21. I’m a Kinesiologist at a wellness center for seniors. Time and time again I see seniors who are immobile, suffering, and still blaming someone or something else for their health problems. One of the biggest obstacles I have is convincing my patients to see that their health is in their hands. It’s frustrating when they don’t see that so much of their health is affected by their diet and activity level.

    Great post Mark. Thanks for the reminder and inspiration!

  22. “On the other hand, we’ve known people who, up until the day they died, lived active, independent lives wholly on their own terms. ”

    That was both of my grandmothers and my half-brother’s grandmother on his dad’s side. All tough old biddies to the end! 🙂

  23. I’ll gladly trade a somewhat shorter lifespan to go out in either a blaze of glory, or a lovely, final walk in the wood.

    The thought of being overly decrepit and dependent is too horrifying.

  24. A number of years ago, I met a 91-year-old man (at the gym!) who said that after he was finished exercising, he was going to help a friend who, although younger, wasn’t as able as he was. This gentleman said that he often did light housekeeping, ironing and grocery shopping for younger friends. Not only was this man taking responsibility for his own health, but he was helping others, which was probably also a factor in his longevity and upbeat attitude.

  25. My mom-in-law has been causing me to stop in my tracks lately with thoughts of this issue. She has lost more than 4 inches in height and has lost most feeling in her feet & lower legs to peripheral neuropathy. I can’t find a place in my brain to fit what is happening to her.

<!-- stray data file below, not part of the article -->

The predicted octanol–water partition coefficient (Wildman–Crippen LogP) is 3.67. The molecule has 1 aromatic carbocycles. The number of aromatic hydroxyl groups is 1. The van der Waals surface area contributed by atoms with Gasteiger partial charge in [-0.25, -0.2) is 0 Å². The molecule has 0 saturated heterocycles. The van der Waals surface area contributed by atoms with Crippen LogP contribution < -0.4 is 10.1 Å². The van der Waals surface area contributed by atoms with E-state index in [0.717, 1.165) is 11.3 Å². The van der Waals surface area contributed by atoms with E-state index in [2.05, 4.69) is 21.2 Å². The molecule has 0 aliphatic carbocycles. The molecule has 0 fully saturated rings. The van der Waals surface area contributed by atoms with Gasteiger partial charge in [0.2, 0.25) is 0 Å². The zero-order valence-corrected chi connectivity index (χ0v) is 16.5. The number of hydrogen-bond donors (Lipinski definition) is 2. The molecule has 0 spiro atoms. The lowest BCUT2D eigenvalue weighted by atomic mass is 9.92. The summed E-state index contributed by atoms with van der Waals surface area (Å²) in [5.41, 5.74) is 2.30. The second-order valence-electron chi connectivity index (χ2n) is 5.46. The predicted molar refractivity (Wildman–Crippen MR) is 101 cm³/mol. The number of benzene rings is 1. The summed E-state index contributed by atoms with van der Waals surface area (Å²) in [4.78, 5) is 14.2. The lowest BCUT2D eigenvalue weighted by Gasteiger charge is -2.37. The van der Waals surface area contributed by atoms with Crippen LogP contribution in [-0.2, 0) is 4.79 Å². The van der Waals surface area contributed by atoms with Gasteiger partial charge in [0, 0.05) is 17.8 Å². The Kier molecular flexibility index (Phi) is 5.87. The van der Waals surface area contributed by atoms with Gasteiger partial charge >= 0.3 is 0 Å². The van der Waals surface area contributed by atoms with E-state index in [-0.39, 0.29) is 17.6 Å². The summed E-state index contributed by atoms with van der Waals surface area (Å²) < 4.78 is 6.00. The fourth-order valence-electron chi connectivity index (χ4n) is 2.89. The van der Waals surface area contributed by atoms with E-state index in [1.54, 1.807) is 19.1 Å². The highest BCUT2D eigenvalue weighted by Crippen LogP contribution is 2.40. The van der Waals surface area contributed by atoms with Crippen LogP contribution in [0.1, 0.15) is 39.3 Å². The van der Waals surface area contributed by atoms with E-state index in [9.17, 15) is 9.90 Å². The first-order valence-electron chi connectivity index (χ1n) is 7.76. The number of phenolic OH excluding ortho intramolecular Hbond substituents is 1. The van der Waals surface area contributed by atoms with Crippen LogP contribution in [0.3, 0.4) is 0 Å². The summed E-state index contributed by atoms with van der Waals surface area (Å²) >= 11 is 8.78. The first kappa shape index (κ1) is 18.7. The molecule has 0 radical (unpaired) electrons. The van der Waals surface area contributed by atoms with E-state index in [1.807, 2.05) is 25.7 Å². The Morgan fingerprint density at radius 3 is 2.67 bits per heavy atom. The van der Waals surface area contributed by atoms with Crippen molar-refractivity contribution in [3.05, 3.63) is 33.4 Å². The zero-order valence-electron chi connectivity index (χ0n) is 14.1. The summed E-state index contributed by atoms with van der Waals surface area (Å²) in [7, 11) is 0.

I want to drag her outside to walk under the blue skies. I want to make her lift heavy things! I need HER to shout that she’s not going to give in to this!

    But I don’t know if each step that I encourage her to take is one more off the tally of steps she has left. The conflict between maintaining or increasing strength and furthering the physical damage to her nerves is a decision I can’t make for her.

    This is when we decide whether to go down or go down fighting. Do what you can today and appreciate the rain that falls on your head in the middle of a walk. It’s all beautiful.

  26. it is This Idea that motivates me to pay attention to my health Now. my elderly parents are in that phase of illness and it makes me so sad because I have been trying to influence them to exercise (they eat pretty well) but they are stubborn old norskis.

  27. This post comes into my life at just the right time. I found out today that my gramma is on her last leg so-to-speak. She has been suffering for years (arthritis, low blood count, black outs, lost mobility). As painful as it will be to lose her, it has been MUCH more painful to see her quality of life decline to the point of non-existent.

    While sorting through my grief I decided to take this experience as a lesson to take better care of myself. This article perfectly relates.

    I hope to be old like my gramma’s eldest sister- she’s 91, plays the xylaphone and drums in her church band, drives, spends summers at her cottage, and lives at home. What a life!

  28. Totally agree mark, as the klingons in star trek said, “die well”

  29. If we follow the money trail, nursing homes (and drug companies and doctors and…) have in their best interests to keep their residents alive – at any cost to the quality of their lives. I’d be curious to know the residency rate of nursing homes now as compared with prior decades.

  30. Mark, you’ve done it again! This was a very